I am convinced that the leaders of Europe share our rejection of anti-Semitism. In my conversations with Foreign Ministers, Prime Ministers and Presidents across the continent, I have found them to be sensitive and willing to help. Indeed, many European governments, including France and others, have taken concrete initiatives to deal with this problem.

At the same time, more must be done. There is a real need for immediate and concrete action, particularly in the field of education. We also need to change the terms of the debate about Israel. The speed and ease with which Israel and the Jews are blamed for every problem in the peace process is terrible, and a source of real concern.

The flow of vicious anti-Semitic incitement in the Arab world today is becoming a strategic problem. It poisons public discourse about Israel in the Arab world and in Europe. The leadership of Europe must stand up and be counted in the face of this threat.

And in this context, I believe that the leadership of the European Jewish communities can make a difference. Your concerted efforts and your united message must be heard. Patterns of partnership and dialogue must be built with governments and the media and opinion leaders in order to combat the negative influence of our enemies.


The link between terrorism, anti-Israeli and anti-Western incitement, and anti-Semitism, is direct and it is strong. In recent years we have seen how classic European anti-Semitism is today combining with extreme left-wing hostility to Israel and Jews, and the anti-Semitism coming from the Arab world, to create an enemy of global proportions.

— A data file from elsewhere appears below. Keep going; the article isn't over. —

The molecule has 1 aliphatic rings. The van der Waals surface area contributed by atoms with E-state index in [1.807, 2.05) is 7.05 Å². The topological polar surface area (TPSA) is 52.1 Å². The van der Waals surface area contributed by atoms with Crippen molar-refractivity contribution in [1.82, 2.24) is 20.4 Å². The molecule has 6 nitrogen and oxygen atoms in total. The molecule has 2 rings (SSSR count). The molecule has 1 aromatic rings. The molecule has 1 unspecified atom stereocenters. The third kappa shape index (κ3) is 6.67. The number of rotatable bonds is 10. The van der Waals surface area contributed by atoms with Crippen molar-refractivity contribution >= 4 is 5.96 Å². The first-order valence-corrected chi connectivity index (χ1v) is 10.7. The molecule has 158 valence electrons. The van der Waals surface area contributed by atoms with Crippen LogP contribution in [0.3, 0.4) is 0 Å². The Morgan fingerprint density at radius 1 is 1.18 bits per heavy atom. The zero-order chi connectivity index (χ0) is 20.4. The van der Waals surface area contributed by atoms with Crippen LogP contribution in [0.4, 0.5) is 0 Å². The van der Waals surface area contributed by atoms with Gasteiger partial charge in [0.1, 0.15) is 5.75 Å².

Israel will not rest in the battle against this enemy. We will continue to take all necessary measures to provide security to our citizens. And we will continue to demand that the Palestinians dismantle the terrorist infrastructure and end incitement before any political negotiations can take place. These are the central commitments that the Palestinians have taken upon themselves throughout the history of the peace process, including in the Roadmap. But they continue to refuse to implement their promises.

Instead of realizing that terror is the greatest enemy of the Palestinians themselves, the Palestinian leadership continues to see it as a legitimate weapon. If there is to be any progress towards peace, the Palestinian leadership must take the strategic decision once and for all to abandon terror and dismantle its infrastructure.

The countries of Europe have an important role to play in bringing this change. Europe must stand up as one against terror. It must ensure that terrorists have no freedom to raise money or build support.

Steps have been taken in this direction by the EU. In September, EU leaders included hamas on their terrorist list. This decision must now be implemented on the ground.

Meanwhile, so long as the terrorists continue to seek to enter our cities and destroy our lives, Israel will continue to exercise its legal right and its democratic obligation to protect and defend its citizens through building the security fence. Building the fence is solely a defensive measure. It is not a political act. It is not designed to harm the general Palestinian population, and we are taking steps to minimize its humanitarian impact.

Most importantly, the fence is reversible. The lives taken by terror are not.

The equation is simple: the more the Palestinians ease our lives by ending terror, the more Israel will be able to ease the lives of the Palestinians.

Before concluding, let me say a few words about the broader Arab world. I believe in peace with the Arab world. I believe it is possible, and I believe that we must do everything we can to bring it about. The war on Iraq has given us a new opportunity. The Middle East is changing. Regimes are looking to update their relations with the West. Look at the examples of Lybia and Iran, and yes, maybe even Syria.

Israel is ready to return to the negotiating table with Syria. The first thing we will put on the table is Syria’s support for terror. We are also determined to put the issue of Syria’s occupation of Lebanon on the international agenda.

I am in regular contact with foreign Ministers from across the Arab world. It is my hope that these contacts will bring real fruits in the near future.